The U.S. Environmental Protection Agency is weighing Department of Natural Resources proposals for improving protection of the state’s waterways.
In response to an EPA investigative report that found some of the DNR’s manure-control measures inadequate, the DNR has submitted an 11-page document outlining steps to more effectively enforce provisions of the Clean Water Act.
The EPA, which has until Jan. 31 to determine if the DNR plan meets its approval, said in its report that the state has not properly inspected livestock facilities and failed in its duties about half the time when responding to livestock pollution.
DNR spokesman Kevin Baskins said the agency has focused more on encouraging compliance than on punishing livestock producers for failure to follow environmental rules.
“We think it’s working. During the past 10 years, the rate of manure discharges has fallen from 5.2 percent to 2.5 percent in confinements with more than 1,000 animal units,” he said.
Some of that improvement, he said, is attributable to the increased value of manure as fertilizer, which encourages farmers to handle it with care.
In a July 12 letter to DNR Director Chuck Gipp, the EPA said , based on its initial assessment, that some portions of the DNR’s CAFO (Confined Animal Feeding Operation) regulation program appear not to comply with provisions of the Clean Water Act.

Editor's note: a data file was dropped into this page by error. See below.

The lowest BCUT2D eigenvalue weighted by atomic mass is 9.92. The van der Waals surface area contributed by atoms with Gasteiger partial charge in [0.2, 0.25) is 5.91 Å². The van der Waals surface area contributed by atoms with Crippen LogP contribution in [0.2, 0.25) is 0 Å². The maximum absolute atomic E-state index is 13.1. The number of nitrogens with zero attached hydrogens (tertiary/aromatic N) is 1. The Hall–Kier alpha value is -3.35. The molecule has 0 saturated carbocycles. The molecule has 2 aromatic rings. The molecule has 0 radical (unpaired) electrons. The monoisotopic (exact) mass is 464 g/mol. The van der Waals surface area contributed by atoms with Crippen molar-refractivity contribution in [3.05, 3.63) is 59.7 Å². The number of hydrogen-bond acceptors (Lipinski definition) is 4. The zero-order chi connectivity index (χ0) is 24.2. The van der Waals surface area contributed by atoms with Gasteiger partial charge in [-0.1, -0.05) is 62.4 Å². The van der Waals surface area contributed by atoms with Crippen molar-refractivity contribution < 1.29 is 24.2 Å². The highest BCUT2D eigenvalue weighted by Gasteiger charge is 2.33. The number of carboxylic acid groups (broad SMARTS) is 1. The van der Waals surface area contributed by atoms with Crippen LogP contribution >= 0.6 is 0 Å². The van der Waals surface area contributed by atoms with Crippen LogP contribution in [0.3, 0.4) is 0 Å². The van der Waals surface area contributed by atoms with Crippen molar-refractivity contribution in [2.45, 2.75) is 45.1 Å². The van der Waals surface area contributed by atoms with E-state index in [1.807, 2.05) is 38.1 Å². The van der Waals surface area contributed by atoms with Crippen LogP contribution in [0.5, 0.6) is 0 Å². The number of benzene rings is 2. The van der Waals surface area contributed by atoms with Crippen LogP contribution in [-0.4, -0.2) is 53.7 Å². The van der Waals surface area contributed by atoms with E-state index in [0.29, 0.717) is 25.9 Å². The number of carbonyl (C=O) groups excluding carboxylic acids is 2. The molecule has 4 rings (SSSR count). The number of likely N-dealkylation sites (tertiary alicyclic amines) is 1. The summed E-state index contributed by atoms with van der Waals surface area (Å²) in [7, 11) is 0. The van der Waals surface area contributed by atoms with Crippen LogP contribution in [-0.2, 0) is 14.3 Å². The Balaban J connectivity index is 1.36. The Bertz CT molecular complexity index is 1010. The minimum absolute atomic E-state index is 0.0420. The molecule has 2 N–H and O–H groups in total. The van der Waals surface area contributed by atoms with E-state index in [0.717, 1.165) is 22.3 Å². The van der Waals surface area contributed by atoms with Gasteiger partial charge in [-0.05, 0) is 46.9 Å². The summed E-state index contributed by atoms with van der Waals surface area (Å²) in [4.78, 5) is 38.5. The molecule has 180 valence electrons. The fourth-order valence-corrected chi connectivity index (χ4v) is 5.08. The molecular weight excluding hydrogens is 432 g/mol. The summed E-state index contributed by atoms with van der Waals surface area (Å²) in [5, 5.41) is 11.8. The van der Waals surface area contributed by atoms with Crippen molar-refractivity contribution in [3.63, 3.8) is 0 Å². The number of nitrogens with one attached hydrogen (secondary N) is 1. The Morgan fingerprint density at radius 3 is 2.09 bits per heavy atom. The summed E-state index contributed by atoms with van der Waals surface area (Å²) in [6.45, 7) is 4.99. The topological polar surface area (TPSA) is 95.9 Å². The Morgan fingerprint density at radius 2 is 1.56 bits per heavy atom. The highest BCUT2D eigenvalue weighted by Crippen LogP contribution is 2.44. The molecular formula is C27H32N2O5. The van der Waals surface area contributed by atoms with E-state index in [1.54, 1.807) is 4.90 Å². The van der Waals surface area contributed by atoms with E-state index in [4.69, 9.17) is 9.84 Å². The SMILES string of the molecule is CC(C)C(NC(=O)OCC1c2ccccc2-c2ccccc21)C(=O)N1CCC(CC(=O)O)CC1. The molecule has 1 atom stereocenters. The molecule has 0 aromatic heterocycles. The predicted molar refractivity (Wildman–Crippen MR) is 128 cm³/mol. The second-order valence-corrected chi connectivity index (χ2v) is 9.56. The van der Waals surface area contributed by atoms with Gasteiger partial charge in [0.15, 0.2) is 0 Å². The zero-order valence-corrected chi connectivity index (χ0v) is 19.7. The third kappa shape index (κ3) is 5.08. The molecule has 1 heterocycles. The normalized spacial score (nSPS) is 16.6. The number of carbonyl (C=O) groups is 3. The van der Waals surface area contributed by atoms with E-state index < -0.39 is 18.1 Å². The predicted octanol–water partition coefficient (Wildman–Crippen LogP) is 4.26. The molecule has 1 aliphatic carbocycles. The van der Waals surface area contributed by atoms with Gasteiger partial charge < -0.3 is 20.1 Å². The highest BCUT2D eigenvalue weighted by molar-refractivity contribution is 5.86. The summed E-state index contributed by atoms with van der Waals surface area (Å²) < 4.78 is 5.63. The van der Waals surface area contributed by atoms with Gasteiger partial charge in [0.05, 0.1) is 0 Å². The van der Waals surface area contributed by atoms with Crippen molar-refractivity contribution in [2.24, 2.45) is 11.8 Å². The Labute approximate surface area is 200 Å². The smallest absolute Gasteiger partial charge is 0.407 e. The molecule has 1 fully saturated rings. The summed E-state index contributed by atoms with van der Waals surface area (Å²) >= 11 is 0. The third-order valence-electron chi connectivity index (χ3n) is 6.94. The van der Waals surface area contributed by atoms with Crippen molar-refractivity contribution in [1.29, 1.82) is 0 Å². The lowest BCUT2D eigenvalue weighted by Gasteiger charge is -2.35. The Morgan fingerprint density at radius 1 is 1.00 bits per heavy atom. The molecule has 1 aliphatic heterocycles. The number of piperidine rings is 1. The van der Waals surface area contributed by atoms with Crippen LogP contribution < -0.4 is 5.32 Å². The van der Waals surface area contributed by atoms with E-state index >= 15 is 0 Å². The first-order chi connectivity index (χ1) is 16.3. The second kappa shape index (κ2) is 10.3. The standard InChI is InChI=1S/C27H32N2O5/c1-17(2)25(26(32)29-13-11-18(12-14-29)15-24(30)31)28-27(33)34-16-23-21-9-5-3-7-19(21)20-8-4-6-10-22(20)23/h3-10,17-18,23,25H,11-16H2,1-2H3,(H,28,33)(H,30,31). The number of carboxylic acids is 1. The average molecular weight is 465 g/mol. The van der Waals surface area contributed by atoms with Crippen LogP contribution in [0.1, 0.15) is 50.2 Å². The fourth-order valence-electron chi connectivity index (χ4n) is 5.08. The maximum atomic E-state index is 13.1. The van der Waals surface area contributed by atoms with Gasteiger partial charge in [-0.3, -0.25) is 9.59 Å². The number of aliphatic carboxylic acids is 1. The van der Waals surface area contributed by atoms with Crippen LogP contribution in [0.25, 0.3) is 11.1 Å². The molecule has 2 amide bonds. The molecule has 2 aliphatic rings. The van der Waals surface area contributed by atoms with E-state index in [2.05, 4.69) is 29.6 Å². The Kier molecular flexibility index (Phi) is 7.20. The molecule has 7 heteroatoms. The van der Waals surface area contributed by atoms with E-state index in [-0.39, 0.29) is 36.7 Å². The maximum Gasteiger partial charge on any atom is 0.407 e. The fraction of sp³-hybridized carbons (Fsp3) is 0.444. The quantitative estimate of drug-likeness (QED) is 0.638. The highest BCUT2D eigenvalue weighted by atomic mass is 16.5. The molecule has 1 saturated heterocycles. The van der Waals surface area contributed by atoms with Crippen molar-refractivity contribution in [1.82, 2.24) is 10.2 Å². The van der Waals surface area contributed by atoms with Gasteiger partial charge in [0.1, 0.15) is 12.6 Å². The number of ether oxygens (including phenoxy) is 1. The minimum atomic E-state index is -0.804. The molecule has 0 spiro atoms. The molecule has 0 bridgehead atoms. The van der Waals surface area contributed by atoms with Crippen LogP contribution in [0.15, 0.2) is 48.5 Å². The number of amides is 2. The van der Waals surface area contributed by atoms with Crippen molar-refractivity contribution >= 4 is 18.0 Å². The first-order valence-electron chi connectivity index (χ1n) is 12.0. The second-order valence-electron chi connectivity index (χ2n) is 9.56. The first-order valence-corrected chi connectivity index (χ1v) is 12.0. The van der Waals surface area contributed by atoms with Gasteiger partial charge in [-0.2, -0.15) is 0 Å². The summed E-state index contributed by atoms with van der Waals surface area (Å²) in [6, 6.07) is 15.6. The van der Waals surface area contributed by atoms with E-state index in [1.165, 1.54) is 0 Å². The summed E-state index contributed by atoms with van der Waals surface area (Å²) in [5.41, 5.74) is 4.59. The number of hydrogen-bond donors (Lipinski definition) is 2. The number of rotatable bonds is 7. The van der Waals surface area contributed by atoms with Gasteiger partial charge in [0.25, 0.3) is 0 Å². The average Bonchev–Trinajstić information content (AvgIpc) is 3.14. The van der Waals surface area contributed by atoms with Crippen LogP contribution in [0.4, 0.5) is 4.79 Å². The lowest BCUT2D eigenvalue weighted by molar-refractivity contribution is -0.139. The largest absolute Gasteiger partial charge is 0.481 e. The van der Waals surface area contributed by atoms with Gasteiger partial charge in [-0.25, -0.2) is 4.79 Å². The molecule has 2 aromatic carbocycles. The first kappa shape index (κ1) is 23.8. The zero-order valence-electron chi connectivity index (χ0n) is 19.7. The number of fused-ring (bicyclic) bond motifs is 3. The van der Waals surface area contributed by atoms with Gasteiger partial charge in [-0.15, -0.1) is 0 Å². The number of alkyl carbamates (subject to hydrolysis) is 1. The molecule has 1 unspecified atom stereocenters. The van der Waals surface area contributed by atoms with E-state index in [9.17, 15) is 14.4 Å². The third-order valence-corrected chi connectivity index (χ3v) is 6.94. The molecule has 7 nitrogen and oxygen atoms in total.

Those shortcomings, spelled out in a 40-page report, included failure to adequately respond to Clean Water Act violations, failure to issue discharge permits when required by law to do so and failure to assess adequate penalties for violations.
The EPA said its investigation was prompted by complaints filed by Iowa Citizens for Community Improvement, the Sierra Club, and the Environmental Integrity Project. In their petition those public interest groups urged that the EPA relieve the DNR of its responsibilities in regulating animal feeding operations.
“EPA correctly concluded that an effective program will include the need for more significant penalties for CAFOs that discharge pollutants without a permit. Penalties must be more than just a cost of doing business,” said Wally Taylor, legal chairman of the Iowa Chapter of the Sierra Club.
Although the Iowa Department of Natural Resources has documented more than 800 illegal discharges from CAFOs over the past 15 years, and has identified more than 500 polluted waters throughout the state, it has yet to issue a single Clean Water Act discharge permit to a confinement operation, or even to update its regulations to comply with federal rules for CAFOs that discharge pollution, according to the complainants.